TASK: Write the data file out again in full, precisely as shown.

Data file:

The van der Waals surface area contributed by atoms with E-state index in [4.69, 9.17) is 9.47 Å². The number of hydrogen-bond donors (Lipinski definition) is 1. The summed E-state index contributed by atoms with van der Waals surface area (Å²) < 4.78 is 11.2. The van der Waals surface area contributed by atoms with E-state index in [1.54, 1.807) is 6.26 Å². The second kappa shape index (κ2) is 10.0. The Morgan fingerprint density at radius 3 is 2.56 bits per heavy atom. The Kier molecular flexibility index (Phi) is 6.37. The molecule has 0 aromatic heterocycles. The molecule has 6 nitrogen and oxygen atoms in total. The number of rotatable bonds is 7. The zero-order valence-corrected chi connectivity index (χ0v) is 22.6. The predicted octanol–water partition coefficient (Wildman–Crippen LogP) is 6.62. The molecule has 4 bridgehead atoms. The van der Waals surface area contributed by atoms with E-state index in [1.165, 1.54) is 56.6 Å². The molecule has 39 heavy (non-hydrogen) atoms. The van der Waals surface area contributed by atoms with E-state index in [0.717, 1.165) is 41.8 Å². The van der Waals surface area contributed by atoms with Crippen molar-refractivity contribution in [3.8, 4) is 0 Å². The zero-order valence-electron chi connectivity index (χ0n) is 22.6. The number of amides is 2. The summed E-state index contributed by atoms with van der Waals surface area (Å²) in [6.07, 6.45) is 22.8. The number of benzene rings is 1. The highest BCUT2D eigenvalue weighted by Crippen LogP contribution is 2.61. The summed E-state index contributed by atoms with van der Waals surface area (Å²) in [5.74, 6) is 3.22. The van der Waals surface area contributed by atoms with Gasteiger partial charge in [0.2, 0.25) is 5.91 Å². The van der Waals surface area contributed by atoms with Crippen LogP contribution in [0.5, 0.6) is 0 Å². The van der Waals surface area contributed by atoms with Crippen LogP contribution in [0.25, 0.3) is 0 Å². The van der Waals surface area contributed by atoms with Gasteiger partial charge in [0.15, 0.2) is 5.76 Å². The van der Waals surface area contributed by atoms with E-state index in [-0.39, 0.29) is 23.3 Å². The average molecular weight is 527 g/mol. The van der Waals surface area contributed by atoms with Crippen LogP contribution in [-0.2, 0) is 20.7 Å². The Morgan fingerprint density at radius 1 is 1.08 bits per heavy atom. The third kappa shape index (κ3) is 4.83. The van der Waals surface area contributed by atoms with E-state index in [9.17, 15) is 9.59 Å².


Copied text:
The van der Waals surface area contributed by atoms with E-state index in [4.69, 9.17) is 9.47 Å². The number of hydrogen-bond donors (Lipinski definition) is 1. The summed E-state index contributed by atoms with van der Waals surface area (Å²) < 4.78 is 11.2. The van der Waals surface area contributed by atoms with E-state index in [1.54, 1.807) is 6.26 Å². The second kappa shape index (κ2) is 10.0. The Morgan fingerprint density at radius 3 is 2.56 bits per heavy atom. The Kier molecular flexibility index (Phi) is 6.37. The molecule has 0 aromatic heterocycles. The molecule has 6 nitrogen and oxygen atoms in total. The number of rotatable bonds is 7. The zero-order valence-corrected chi connectivity index (χ0v) is 22.6. The predicted octanol–water partition coefficient (Wildman–Crippen LogP) is 6.62. The molecule has 4 bridgehead atoms. The van der Waals surface area contributed by atoms with E-state index in [1.165, 1.54) is 56.6 Å². The molecule has 39 heavy (non-hydrogen) atoms. The van der Waals surface area contributed by atoms with E-state index in [0.717, 1.165) is 41.8 Å². The van der Waals surface area contributed by atoms with Crippen molar-refractivity contribution in [3.8, 4) is 0 Å². The zero-order valence-electron chi connectivity index (χ0n) is 22.6. The number of amides is 2. The summed E-state index contributed by atoms with van der Waals surface area (Å²) in [6.07, 6.45) is 22.8. The number of benzene rings is 1. The highest BCUT2D eigenvalue weighted by Crippen LogP contribution is 2.61. The summed E-state index contributed by atoms with van der Waals surface area (Å²) in [5.74, 6) is 3.22. The van der Waals surface area contributed by atoms with Gasteiger partial charge in [0.2, 0.25) is 5.91 Å². The van der Waals surface area contributed by atoms with Crippen LogP contribution in [0.5, 0.6) is 0 Å². The van der Waals surface area contributed by atoms with Crippen LogP contribution in [0.25, 0.3) is 0 Å². The van der Waals surface area contributed by atoms with Gasteiger partial charge in [0.15, 0.2) is 5.76 Å². The van der Waals surface area contributed by atoms with E-state index in [-0.39, 0.29) is 23.3 Å². The average molecular weight is 527 g/mol. The van der Waals surface area contributed by atoms with Crippen LogP contribution in [-0.2, 0) is 20.7 Å². The Morgan fingerprint density at radius 1 is 1.08 bits per heavy atom. The third kappa shape index (κ3) is 4.83. The van der Waals surface area contributed by atoms with E-state index in [9.17, 15) is 9.59 Å².